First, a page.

New group on campus focuses on female issues, empowerment
Published: Tuesday, February 26, 2013
Updated: Tuesday, February 26, 2013 01:02
The F-word has been brought to UNH in a new way. The topic is feminism. UNH VOX, or Voices of Planned Parenthood, is a brand new organization on campus. The student-run group has only had two meetings thus far, but its members are optimistic about its future.
“Mainly, we focus on reproductive issues and also contemporary feminist issues, so like body image, sex positivity, etc.,” said Co- founder and Social Media Coordinator Hannah Dooling.
VOX’s main goal in having this organization on campus is to raise awareness and to educate the campus on college issues that are present, just as they would be on any other campus.
“It’s important to know about these issues like victim blaming and slut shaming,” Dooling said.
As its website states, UNH VOX seeks to educate, empower, activate, and unite the voices within our community regarding contemporary feminist issues, including, but not limited to reproductive justice, sexual freedom, gender equality and body image.
During a typical meeting, co-founders said they don’t want to dictate what everyone talks about. They ask what members want to focus on so everyone can be a part of discussion.
The four co-founders started this organization when they realized that there was no VOX chapter in New Hampshire at all. They decided they wanted to start a chapter here because there is a “lack of space to talk about these issues in a student-run organization. We want it to be safe and all-exclusive, and to not alienate anyone,” Dooling said.
“Anyone who identifies as anything is welcome to our meetings,” said Co-founder and Public Relations Coordinator Jess Wojenski.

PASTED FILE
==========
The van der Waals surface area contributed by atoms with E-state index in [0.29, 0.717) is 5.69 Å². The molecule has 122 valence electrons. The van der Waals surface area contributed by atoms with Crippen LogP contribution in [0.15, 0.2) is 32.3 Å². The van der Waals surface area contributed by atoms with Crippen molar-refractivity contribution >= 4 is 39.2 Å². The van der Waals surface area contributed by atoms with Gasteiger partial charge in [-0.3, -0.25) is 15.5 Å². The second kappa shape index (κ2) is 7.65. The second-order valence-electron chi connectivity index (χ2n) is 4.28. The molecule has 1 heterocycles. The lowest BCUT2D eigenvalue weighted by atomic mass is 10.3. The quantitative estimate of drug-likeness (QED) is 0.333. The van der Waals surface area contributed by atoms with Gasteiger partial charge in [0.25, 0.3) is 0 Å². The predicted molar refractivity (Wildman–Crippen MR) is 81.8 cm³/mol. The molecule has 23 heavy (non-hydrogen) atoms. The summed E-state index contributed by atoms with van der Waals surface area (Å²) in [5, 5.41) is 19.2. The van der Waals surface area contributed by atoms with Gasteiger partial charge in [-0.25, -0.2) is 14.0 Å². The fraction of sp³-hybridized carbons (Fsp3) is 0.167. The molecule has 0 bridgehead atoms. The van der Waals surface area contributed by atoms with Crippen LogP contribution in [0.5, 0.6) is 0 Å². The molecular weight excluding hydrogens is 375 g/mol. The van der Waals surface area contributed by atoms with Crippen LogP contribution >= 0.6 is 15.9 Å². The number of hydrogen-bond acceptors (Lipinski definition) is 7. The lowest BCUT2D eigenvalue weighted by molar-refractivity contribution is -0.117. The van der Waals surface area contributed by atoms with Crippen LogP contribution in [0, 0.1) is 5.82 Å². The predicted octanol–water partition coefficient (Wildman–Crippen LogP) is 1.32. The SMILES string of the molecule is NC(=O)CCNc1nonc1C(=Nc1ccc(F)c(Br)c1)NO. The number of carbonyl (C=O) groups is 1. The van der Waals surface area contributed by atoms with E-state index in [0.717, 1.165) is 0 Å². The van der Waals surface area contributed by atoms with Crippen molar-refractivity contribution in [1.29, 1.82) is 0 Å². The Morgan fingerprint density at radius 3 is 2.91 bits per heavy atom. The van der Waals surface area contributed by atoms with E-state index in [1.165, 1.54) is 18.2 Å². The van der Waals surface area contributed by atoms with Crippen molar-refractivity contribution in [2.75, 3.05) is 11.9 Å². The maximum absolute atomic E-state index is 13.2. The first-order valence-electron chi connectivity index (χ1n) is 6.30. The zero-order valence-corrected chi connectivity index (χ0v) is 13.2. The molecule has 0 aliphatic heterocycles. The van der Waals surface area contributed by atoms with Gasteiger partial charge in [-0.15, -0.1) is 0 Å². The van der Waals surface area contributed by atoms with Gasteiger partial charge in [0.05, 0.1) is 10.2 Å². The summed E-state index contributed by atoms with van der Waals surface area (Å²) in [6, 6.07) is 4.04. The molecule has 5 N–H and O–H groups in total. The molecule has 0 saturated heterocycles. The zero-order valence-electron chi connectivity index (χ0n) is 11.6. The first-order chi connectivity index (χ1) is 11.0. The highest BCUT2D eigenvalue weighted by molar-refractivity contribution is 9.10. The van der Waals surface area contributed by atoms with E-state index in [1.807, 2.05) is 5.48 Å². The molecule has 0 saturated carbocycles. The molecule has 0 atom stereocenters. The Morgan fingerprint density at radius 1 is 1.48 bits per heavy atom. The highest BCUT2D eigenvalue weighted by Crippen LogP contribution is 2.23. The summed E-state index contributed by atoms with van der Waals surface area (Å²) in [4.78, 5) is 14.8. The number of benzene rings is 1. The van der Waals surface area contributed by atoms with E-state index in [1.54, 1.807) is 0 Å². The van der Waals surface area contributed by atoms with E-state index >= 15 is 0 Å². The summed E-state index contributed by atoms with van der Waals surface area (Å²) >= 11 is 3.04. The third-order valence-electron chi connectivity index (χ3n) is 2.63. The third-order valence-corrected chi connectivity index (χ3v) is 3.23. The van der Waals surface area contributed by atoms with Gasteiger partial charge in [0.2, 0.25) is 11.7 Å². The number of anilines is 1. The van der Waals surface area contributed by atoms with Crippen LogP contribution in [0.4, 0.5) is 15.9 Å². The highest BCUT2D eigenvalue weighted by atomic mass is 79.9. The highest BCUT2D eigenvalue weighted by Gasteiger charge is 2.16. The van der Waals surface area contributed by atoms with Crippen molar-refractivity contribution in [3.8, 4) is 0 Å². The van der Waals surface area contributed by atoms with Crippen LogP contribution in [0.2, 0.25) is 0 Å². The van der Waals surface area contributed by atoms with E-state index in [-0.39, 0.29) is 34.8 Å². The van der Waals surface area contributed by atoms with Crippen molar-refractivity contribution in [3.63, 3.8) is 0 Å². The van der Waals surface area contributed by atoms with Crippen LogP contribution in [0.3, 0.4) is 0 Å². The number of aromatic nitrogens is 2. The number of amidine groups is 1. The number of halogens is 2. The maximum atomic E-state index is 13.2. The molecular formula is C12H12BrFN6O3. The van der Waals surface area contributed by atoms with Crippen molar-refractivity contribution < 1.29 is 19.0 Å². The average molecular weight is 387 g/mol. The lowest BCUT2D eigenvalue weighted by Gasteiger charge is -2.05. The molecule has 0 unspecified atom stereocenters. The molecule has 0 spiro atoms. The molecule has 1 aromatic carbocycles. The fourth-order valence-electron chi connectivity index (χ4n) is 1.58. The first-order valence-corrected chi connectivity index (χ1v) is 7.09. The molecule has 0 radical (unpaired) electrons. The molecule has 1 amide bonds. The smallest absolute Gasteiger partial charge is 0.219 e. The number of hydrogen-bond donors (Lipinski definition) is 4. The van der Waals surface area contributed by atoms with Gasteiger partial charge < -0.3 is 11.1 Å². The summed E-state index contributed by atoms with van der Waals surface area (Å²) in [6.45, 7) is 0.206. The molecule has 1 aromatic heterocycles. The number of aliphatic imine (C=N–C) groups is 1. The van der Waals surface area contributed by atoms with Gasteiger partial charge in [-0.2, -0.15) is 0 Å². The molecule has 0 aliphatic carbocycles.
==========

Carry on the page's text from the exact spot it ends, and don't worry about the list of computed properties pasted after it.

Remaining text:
The women’s studies program here at the UNH seems to be a common ground for the four founders. Each of them has taken the entry-level course and was interested right away.
After taking this course, all agree it just “clicked” for them.
It was “mind-blowing,” as Wojenski said. “I just felt like it explained so much about the world that I just didn’t understand. I also didn’t really know what I wanted to do as a freshman, but now I would like to work in media hopefully changing the way gender is represented. It has given me the words to describe how I feel.”
“My parents divorced when I was really young, and I lived with my mom, who was a strong, independent woman,” Dooling said. “Getting to talk about these bigger issues is empowering.”
This group is looking to inform and give women and men a safe, open environment to discuss topics of their choice. Feminism is a controversial topic. Therefore, this group will likely schedule events to protest, and any other events will be open to their group.
Meetings are held every Thursday from 6 to 7 p.m. in the Memorial Union Building’s room 330. All are welcome to expand their knowledge and learn more about contemporary feminist issues.
“For me, advocacy is a big deal,” Co-founder and Secretary Emily Sorey-Backus said. “Learning how advocacy fit into feminism was life-changing.”
This group also looks to stay connected to other health/wellness groups on campus to make a friendly environment, members said. VOX supports those groups as they support VOX, as well.
Organizations such as the Sexual Harassment and Rape Prevention Program, women’s studies and even Health Services have branched out to welcome this new organization. The co-founders believe they’ve had a very positive reception so far.
“I got to see how things affected my life in a different perspective, and now I see everyday life in a different way,” said Co-founder and Program Coordinator Emily Dickman.
A few years back there was an organization at UNH that tried to complete similar goals and reach out about feminism.
“It was supposedly inclusive, but it wasn’t,” said senior Sam Crosby, a member of VOX. “I’m very happy this group is around now, because it is inclusive and better.”
Asking several students of mixed genders how they felt about a VOX chapter organization on campus shows the reception this group has gotten thus far.
“I have no problem with this organization – great for them,” said senior Smith Simollardes. “As long as it’s not harmful.”